Sunday, September 7, 2008

Registering a domain using Google Apps, but hosting "www" yourself

So I registered a new domain today: In the past, I've registered a few domains ( and with a couple other companies (one with a hosting package that expired a couple years ago and one with Yahoo!). They weren't bad experiences, but I decided to go with Google's partners this time, partly because of Google Apps. I like the idea of not having to mess with email at the domain and being able to use GMail's familiar interface for the mail that goes to that address. Initially, though, they registered the "www" alias back to the "start" pages they set up for me, which meant that the address in the address bar of the browser went from the simple "" through what appeared to be a couple forwards to end up as "". If I do end up doing business on this domain, I don't want potential customers going to an address like that. I also wanted to be able to control a number of other services and things behind (SSH, in particular).

Here's what I ended up doing: Once you log into the domain you registered with Google Apps (by going to[domain name here]), you can go to the "Domain Settings" then the "Domain Names" section. Once you're there, you can get to the actual domain registrar's site (Google partners with a couple other companies to register the domain name; it doesn't register the name itself) by clicking the "Advanced DNS Settings" link. In my case, I registered the address with eNom, who has a fairly straightforward interface for managing the various parts of the DNS entries. In my case, I needed to edit the "Host Records" section where wanted to forward the "www" host to my actual IP address.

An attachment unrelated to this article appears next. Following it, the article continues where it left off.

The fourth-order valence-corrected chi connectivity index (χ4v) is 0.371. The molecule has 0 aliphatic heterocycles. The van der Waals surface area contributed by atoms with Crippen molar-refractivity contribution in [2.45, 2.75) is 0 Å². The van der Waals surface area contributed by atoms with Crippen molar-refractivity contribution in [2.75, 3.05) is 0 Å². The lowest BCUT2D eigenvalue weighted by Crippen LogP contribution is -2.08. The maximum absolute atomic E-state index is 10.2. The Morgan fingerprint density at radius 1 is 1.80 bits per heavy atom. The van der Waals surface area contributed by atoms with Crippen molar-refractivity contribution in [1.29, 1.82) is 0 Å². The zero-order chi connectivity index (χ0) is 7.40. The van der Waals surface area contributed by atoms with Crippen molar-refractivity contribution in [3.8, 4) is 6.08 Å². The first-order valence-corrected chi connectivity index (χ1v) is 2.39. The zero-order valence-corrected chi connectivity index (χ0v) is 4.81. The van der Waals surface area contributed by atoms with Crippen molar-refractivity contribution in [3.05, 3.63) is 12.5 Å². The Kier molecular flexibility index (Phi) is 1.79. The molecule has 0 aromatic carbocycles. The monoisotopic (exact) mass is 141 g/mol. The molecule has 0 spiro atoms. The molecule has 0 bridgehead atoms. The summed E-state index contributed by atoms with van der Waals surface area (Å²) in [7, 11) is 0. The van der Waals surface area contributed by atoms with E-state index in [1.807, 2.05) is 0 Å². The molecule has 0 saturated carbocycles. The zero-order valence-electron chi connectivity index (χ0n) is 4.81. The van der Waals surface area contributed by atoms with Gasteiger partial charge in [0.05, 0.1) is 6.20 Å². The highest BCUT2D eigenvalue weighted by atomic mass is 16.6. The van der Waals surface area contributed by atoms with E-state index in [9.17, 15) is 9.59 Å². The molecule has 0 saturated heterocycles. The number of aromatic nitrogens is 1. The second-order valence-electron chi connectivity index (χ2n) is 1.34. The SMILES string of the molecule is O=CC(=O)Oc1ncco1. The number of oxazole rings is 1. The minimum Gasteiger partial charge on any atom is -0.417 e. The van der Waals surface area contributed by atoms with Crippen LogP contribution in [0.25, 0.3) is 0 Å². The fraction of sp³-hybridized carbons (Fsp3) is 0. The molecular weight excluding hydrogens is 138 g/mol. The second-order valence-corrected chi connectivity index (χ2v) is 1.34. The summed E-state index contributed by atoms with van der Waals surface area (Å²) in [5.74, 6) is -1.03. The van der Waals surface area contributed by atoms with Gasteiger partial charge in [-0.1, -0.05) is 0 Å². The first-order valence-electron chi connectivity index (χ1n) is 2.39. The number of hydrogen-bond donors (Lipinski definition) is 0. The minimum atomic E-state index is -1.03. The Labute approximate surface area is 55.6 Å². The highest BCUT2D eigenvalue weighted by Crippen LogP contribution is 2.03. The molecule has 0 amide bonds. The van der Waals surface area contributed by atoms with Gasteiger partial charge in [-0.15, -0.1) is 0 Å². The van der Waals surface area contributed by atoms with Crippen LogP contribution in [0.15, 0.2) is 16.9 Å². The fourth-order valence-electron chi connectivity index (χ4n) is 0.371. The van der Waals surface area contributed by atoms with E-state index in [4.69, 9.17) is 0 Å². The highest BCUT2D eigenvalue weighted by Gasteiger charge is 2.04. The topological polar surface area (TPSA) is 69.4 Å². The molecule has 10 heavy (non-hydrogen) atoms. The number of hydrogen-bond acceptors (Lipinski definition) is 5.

In the "Host Records" section, there are actually a few types of entries; the two types that really mattered in this case are "A" and "CNAME". An "A" entry stands for an actual IP address; a "CNAME" entry is more of an alias, forwarding the host to the "named" address in the entry. When I registered with Google Apps, eNom automatically filled in a number of entries for me, setting a few "A" entries to what I assume are Google's IP addresses, and then aliasing a number of other services (Mail, Calendar, etc) to the Google services address "". All I ended up doing was changing the "www" entry (which Google had set as a "CNAME" entry) to an "A" entry pointing at the static IP address I have through my ISP.

It took a little while for the changes to propagate through the net, but now when someone goes to, they'll actually get the pages I'm hosting here rather than being forwarded to the Google pages (or they will once I actually start hosting some pages here ;)). And things like Google Mail for still work.

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